In Escott v. Public School Employees’ Retirement Board, No. 333264
, the Court of Appeals determined that the Public School Employees’ Retirement Board (“PSERB”) has no authority to grant non-duty disability retirement benefits to a public school employee unless and Independent Medical Advisor has deemed the employee totally and permanently disabled.
Pontiac School District employed Linda Escott until 2013 when she accepted a voluntary layoff. Escott applied for disability benefits due to a disease causing tunnel vision. Escott claimed that changes to the classroom, including technology and pedagogical changes, rendered her unable to continue teaching with the disability. PSERB assigned Dr. Henderson as the independent Medical Advisor on Escott’s disability benefits case. Dr. Henderson sent Escott to Dr. Thomas for an evaluation, and Dr. Thomas concluded that Escott’s condition did not limit her ability to perform her duties as a teacher. A statement by Dr. Henderson supported this conclusion, noting that Escott was also physically capable of doing the job duties of a teacher. As such, the PSERB denied Escott disability benefits.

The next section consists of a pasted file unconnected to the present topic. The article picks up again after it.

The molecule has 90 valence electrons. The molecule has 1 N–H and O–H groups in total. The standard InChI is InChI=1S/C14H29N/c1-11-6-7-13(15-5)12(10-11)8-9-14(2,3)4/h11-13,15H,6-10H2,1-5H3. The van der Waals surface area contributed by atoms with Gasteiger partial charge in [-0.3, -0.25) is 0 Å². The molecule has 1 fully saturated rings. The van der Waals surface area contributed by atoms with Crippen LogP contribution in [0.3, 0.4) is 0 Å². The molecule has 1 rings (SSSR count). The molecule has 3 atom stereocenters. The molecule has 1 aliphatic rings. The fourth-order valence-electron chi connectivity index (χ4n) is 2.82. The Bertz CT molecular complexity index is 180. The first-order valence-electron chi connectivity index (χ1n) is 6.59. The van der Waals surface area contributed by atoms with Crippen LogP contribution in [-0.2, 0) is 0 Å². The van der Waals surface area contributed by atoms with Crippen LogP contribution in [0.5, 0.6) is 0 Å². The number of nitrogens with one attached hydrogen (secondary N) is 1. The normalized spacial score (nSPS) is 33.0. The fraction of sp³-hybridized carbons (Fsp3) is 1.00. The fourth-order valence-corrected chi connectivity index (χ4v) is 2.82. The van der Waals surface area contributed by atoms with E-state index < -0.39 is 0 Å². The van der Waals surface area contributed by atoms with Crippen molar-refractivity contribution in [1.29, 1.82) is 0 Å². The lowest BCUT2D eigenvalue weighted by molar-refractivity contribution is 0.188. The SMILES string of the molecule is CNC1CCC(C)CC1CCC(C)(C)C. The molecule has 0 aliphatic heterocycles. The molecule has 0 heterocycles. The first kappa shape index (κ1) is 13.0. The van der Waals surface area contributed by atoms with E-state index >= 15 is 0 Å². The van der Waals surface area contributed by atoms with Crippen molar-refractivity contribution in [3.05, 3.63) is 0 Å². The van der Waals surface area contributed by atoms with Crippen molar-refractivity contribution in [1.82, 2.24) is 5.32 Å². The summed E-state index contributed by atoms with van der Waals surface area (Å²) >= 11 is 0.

Escott appealed the decision to the circuit court, arguing that the medical examination by Dr. Thomas was inadequate. The only vision test Escott was asked to perform was reading an eye chart without her glasses, and thus the circuit court agreed with Escott choosing to remand the matter to the PSERB. PSERB then appealed to the Court of Appeals.
To address this issue the Court of Appeals stated that they needed to interpret MCL 38.1386, which outlines the requirements for disability benefits for public school employees. The Court of Appeals determined that the language of MCL 38.1386(1)(d) is clear, and that in order to receive non-duty disability retirement benefits a party must be deemed totally and permanently disabled by an Independent Medical Advisor. No such certification was attained here, as after the analysis Dr. Thomas and Dr. Henderson both believed Escott was capable of performing her duties as a teacher. Therefore, the PSERB was obligated to deny Escott’s disability benefits.